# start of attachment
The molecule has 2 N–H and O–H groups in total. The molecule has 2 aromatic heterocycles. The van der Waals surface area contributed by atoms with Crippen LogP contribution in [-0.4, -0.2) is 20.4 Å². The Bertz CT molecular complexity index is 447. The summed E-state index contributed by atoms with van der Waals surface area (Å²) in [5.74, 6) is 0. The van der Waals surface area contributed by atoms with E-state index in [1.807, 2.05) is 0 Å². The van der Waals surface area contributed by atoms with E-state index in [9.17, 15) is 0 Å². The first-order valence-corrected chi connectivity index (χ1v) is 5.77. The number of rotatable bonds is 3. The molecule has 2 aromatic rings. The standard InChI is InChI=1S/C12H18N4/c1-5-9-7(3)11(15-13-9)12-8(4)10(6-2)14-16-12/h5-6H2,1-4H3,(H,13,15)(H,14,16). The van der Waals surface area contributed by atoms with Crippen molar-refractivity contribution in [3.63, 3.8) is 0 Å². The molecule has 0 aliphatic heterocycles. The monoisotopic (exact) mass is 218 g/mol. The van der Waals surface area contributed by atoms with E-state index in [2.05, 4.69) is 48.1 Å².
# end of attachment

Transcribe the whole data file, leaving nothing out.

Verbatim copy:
The molecule has 2 N–H and O–H groups in total. The molecule has 2 aromatic heterocycles. The van der Waals surface area contributed by atoms with Crippen LogP contribution in [-0.4, -0.2) is 20.4 Å². The Bertz CT molecular complexity index is 447. The summed E-state index contributed by atoms with van der Waals surface area (Å²) in [5.74, 6) is 0. The van der Waals surface area contributed by atoms with E-state index in [1.807, 2.05) is 0 Å². The van der Waals surface area contributed by atoms with E-state index in [9.17, 15) is 0 Å². The first-order valence-corrected chi connectivity index (χ1v) is 5.77. The number of rotatable bonds is 3. The molecule has 2 aromatic rings. The standard InChI is InChI=1S/C12H18N4/c1-5-9-7(3)11(15-13-9)12-8(4)10(6-2)14-16-12/h5-6H2,1-4H3,(H,13,15)(H,14,16). The van der Waals surface area contributed by atoms with Crippen molar-refractivity contribution in [3.63, 3.8) is 0 Å². The molecule has 0 aliphatic heterocycles. The monoisotopic (exact) mass is 218 g/mol. The van der Waals surface area contributed by atoms with E-state index in [2.05, 4.69) is 48.1 Å².